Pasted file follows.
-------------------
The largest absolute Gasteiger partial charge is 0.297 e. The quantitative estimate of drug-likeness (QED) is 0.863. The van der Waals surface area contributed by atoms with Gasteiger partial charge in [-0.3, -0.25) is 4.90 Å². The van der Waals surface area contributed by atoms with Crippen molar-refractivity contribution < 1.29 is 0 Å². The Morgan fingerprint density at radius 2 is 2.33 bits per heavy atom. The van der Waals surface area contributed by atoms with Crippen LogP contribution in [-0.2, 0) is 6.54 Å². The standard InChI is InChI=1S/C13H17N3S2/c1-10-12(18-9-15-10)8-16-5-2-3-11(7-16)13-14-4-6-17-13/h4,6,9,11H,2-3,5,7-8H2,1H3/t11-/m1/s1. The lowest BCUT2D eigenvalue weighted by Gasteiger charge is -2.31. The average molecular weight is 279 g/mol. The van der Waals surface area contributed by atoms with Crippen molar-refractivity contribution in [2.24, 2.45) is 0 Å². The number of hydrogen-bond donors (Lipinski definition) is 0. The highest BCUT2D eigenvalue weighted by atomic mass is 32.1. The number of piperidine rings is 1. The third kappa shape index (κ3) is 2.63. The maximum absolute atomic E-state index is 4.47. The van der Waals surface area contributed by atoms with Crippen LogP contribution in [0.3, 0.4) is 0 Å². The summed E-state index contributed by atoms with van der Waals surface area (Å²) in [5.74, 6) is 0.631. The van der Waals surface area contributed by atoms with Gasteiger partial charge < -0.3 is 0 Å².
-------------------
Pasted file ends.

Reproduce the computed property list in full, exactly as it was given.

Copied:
The largest absolute Gasteiger partial charge is 0.297 e. The quantitative estimate of drug-likeness (QED) is 0.863. The van der Waals surface area contributed by atoms with Gasteiger partial charge in [-0.3, -0.25) is 4.90 Å². The van der Waals surface area contributed by atoms with Crippen molar-refractivity contribution < 1.29 is 0 Å². The Morgan fingerprint density at radius 2 is 2.33 bits per heavy atom. The van der Waals surface area contributed by atoms with Crippen LogP contribution in [-0.2, 0) is 6.54 Å². The standard InChI is InChI=1S/C13H17N3S2/c1-10-12(18-9-15-10)8-16-5-2-3-11(7-16)13-14-4-6-17-13/h4,6,9,11H,2-3,5,7-8H2,1H3/t11-/m1/s1. The lowest BCUT2D eigenvalue weighted by Gasteiger charge is -2.31. The average molecular weight is 279 g/mol. The van der Waals surface area contributed by atoms with Crippen molar-refractivity contribution in [2.24, 2.45) is 0 Å². The number of hydrogen-bond donors (Lipinski definition) is 0. The highest BCUT2D eigenvalue weighted by atomic mass is 32.1. The number of piperidine rings is 1. The third kappa shape index (κ3) is 2.63. The maximum absolute atomic E-state index is 4.47. The van der Waals surface area contributed by atoms with Crippen LogP contribution in [0.3, 0.4) is 0 Å². The summed E-state index contributed by atoms with van der Waals surface area (Å²) in [5.74, 6) is 0.631. The van der Waals surface area contributed by atoms with Gasteiger partial charge < -0.3 is 0 Å².